Groupon (NASDAQ:GRPN) received some love from investors on Tuesday. Shares climbed as much as 3.5 percent, pushing the to 5 percent gains for the five-day period and year-to-date gains of just over 8 percent.
The big news on Tuesday is Groupon’s acquisition of MashLogic, a five-year-old start-up that created Britely, a contextual browser plugin that allows users to highlight and store web content as they browse. According to PandoDaily, MashLogic raised $3.9 million in over its lifespan, with most of the financing coming from a $2.5 million Series A round in 2009.
It’s important to point out that Groupon isn’t acquiring MashLogic for the Britely plugin. The Britely blog states that the will be shuttered on February 18, suggesting that Groupon bought the start-up in order to acquire its talent, which according to the company’s website is a team of eight. This type of takeover seems to be in line with other recent purchases.
Groupon’s chart suggests the company has fallen on hard times. Shares are off 72.4 percent year over year, and that type of negative movement could make it hard to attract top talent. Hard, but not impossible. There’s the potential for a turnaround story here somewhere, and that’s an attractive scenario for a lot of smart people.
As of the end of last quarter, Groupon had $1.2 billion in cash, and it’s not just sitting idly on all that cash. AllThingsD points out that the company recently bought Glassmap and CommerceInterface, each with its own unique value to add to Groupon’s commerce platform.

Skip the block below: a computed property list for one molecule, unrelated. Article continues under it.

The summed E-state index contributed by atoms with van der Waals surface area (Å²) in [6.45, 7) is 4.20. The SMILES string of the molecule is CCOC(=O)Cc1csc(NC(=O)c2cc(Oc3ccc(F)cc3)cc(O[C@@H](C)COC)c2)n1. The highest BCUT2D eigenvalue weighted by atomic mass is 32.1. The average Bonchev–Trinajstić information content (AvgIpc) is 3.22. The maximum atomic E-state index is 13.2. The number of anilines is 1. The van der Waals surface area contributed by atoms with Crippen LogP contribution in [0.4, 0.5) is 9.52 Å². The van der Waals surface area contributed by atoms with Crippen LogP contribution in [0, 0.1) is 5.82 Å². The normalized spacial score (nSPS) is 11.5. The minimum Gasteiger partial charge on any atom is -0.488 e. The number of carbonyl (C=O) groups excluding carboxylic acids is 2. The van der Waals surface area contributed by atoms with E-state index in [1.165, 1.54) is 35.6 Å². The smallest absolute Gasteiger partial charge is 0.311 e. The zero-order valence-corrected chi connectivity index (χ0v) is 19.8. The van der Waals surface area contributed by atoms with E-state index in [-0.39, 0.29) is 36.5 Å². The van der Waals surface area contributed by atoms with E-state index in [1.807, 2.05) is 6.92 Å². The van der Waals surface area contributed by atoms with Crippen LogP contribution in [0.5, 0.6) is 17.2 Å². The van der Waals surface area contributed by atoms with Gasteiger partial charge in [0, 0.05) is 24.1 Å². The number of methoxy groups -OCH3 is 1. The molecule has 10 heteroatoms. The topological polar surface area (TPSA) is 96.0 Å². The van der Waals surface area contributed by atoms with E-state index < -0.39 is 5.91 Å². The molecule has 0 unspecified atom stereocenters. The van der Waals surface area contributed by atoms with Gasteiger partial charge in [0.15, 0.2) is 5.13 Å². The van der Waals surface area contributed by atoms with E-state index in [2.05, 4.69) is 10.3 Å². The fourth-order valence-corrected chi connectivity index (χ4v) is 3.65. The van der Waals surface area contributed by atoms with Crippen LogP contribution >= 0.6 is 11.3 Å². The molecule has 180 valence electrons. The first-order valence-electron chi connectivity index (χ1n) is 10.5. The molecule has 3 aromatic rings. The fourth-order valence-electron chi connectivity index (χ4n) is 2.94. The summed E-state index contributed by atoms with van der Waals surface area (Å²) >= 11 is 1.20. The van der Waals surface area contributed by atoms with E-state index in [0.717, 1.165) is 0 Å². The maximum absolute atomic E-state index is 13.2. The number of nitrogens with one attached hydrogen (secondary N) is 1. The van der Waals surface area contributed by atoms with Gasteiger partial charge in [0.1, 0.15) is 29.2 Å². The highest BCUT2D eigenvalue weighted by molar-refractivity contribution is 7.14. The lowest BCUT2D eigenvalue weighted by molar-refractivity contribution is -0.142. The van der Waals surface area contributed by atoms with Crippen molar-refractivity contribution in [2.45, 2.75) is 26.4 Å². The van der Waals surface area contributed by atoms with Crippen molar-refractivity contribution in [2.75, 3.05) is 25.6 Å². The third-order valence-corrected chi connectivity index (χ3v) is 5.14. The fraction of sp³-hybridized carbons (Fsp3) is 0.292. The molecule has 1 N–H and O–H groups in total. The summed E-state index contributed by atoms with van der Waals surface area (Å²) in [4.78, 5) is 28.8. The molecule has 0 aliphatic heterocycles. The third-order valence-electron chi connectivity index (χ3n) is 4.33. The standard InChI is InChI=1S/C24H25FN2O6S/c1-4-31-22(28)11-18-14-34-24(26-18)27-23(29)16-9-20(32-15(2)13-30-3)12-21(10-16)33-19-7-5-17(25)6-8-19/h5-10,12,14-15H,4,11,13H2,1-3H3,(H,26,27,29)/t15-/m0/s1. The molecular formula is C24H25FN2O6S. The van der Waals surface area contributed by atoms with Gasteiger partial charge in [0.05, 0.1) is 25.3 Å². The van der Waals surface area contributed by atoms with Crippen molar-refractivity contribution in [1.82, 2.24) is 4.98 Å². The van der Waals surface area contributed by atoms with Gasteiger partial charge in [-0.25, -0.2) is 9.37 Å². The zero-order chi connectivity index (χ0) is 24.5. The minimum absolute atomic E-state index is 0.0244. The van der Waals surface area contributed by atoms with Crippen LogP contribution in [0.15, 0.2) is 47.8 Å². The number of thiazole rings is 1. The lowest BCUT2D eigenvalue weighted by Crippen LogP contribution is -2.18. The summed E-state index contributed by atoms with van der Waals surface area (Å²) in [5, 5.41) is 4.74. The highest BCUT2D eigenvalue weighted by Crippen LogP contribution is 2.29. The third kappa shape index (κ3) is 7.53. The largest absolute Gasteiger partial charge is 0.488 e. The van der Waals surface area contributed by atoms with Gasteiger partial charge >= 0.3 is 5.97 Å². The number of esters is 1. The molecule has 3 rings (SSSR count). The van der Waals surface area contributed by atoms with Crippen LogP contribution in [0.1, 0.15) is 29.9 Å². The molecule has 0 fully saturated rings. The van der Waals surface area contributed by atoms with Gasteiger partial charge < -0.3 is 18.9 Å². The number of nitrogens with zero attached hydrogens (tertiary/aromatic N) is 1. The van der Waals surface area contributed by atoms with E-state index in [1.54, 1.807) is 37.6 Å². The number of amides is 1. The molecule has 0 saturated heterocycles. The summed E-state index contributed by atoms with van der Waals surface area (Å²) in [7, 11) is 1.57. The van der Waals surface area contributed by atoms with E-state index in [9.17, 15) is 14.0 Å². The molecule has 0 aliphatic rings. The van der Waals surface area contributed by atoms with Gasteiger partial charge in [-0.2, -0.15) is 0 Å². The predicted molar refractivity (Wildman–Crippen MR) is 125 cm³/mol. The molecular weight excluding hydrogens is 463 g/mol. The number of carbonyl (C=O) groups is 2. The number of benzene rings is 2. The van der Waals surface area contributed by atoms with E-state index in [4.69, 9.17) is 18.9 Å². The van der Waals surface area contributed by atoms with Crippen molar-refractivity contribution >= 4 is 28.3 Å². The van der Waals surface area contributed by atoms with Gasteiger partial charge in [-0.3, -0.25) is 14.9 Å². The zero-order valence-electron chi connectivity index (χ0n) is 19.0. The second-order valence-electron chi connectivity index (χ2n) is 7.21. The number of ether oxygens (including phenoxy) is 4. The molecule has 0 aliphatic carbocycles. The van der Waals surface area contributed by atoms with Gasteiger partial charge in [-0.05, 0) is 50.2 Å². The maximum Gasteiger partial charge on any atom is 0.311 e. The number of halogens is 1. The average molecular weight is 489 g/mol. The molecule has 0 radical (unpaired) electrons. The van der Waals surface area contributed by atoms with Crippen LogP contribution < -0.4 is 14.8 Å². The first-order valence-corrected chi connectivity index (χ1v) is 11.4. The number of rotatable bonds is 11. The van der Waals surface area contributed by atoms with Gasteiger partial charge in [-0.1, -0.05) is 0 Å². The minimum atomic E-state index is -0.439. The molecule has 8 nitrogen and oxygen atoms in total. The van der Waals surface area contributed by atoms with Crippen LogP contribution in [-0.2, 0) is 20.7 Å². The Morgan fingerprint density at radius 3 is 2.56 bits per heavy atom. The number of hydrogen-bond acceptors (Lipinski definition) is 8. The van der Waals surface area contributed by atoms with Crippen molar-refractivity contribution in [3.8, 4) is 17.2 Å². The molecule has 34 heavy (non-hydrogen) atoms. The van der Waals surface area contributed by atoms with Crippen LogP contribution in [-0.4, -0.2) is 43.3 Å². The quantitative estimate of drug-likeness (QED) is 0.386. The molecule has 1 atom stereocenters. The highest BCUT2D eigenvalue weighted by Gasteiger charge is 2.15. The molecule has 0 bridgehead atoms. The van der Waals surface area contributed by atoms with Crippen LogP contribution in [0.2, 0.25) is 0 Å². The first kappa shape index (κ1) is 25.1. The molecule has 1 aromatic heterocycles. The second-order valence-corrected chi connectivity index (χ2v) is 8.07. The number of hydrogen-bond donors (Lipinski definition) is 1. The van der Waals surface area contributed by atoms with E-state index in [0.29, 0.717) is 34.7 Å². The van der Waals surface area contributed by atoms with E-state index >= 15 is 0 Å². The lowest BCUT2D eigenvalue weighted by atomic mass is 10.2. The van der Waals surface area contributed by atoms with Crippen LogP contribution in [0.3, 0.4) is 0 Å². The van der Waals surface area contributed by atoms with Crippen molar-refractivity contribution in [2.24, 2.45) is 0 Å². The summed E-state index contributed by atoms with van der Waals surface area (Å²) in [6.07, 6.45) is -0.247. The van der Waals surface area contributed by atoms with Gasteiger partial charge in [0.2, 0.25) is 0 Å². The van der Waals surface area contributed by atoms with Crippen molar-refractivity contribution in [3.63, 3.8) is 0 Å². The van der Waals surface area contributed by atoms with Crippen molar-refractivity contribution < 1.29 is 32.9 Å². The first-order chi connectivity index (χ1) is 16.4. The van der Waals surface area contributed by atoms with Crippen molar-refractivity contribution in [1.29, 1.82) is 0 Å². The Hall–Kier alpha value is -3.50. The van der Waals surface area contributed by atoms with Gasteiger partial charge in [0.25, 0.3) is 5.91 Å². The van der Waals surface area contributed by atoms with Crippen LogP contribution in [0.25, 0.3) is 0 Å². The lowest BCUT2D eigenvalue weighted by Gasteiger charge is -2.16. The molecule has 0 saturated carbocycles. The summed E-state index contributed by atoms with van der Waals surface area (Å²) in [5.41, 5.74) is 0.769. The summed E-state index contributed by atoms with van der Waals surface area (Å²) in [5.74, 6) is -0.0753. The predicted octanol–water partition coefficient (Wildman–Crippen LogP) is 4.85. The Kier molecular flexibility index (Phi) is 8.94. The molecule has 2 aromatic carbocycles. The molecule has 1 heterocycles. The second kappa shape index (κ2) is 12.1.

Glassmap developed a location-based deals discovery app that allows to target users based on their interests, activity, and — most importantly — location. Glassmap also shut down its service in order for the team to integrate into Groupon, once again suggesting that Groupon is more interested in the talent than the product.
There’s no hiding the fact that Amazon is king of the jungle. Once upon a time there was a pretty clear line that differentiated Groupon from Amazon, but that line has blurred with time. Amazon has introduced deals services that in many ways compete with Groupon, forcing the more socially-oriented company to innovate rapidly or be crushed by Amazon’s sheer size.
While Google’s foray into e-commerce is less substantial, it would be imprudent to ignore it. The company has signaled its interest in the space with its own local deals initiatives, testing its platform at a small scale. Between Google Offers and Google Wallet, the search giant has a fairly robust offering.
It’s worth pointing out that Groupon has been on a tear recently, gaining nearly 100 percent on the chart since the middle of November. The rally began, oddly enough, after a third-quarter earnings flop.
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